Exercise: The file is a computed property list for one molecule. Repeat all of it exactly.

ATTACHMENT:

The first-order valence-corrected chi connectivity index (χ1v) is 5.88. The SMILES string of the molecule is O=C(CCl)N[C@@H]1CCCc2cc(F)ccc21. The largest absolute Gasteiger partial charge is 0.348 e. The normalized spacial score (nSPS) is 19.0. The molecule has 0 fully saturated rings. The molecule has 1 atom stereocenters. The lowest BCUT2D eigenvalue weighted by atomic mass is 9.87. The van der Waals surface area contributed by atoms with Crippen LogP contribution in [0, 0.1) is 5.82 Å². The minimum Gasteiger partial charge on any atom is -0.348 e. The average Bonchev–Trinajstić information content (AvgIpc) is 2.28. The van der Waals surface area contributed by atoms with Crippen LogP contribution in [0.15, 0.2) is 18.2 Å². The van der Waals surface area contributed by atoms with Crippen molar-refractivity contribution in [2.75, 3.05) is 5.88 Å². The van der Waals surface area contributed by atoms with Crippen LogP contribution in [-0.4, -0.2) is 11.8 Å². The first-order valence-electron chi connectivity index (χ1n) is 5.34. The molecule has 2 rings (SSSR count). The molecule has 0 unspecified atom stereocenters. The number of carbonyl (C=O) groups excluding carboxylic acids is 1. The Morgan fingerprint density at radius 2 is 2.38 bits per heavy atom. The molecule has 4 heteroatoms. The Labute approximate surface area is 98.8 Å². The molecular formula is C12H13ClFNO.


The first-order valence-corrected chi connectivity index (χ1v) is 5.88. The SMILES string of the molecule is O=C(CCl)N[C@@H]1CCCc2cc(F)ccc21. The largest absolute Gasteiger partial charge is 0.348 e. The normalized spacial score (nSPS) is 19.0. The molecule has 0 fully saturated rings. The molecule has 1 atom stereocenters. The lowest BCUT2D eigenvalue weighted by atomic mass is 9.87. The van der Waals surface area contributed by atoms with Crippen LogP contribution in [0, 0.1) is 5.82 Å². The minimum Gasteiger partial charge on any atom is -0.348 e. The average Bonchev–Trinajstić information content (AvgIpc) is 2.28. The van der Waals surface area contributed by atoms with Crippen LogP contribution in [0.15, 0.2) is 18.2 Å². The van der Waals surface area contributed by atoms with Crippen molar-refractivity contribution in [2.75, 3.05) is 5.88 Å². The van der Waals surface area contributed by atoms with Crippen LogP contribution in [-0.4, -0.2) is 11.8 Å². The first-order valence-electron chi connectivity index (χ1n) is 5.34. The molecule has 2 rings (SSSR count). The molecule has 0 unspecified atom stereocenters. The number of carbonyl (C=O) groups excluding carboxylic acids is 1. The Morgan fingerprint density at radius 2 is 2.38 bits per heavy atom. The molecule has 4 heteroatoms. The Labute approximate surface area is 98.8 Å². The molecular formula is C12H13ClFNO.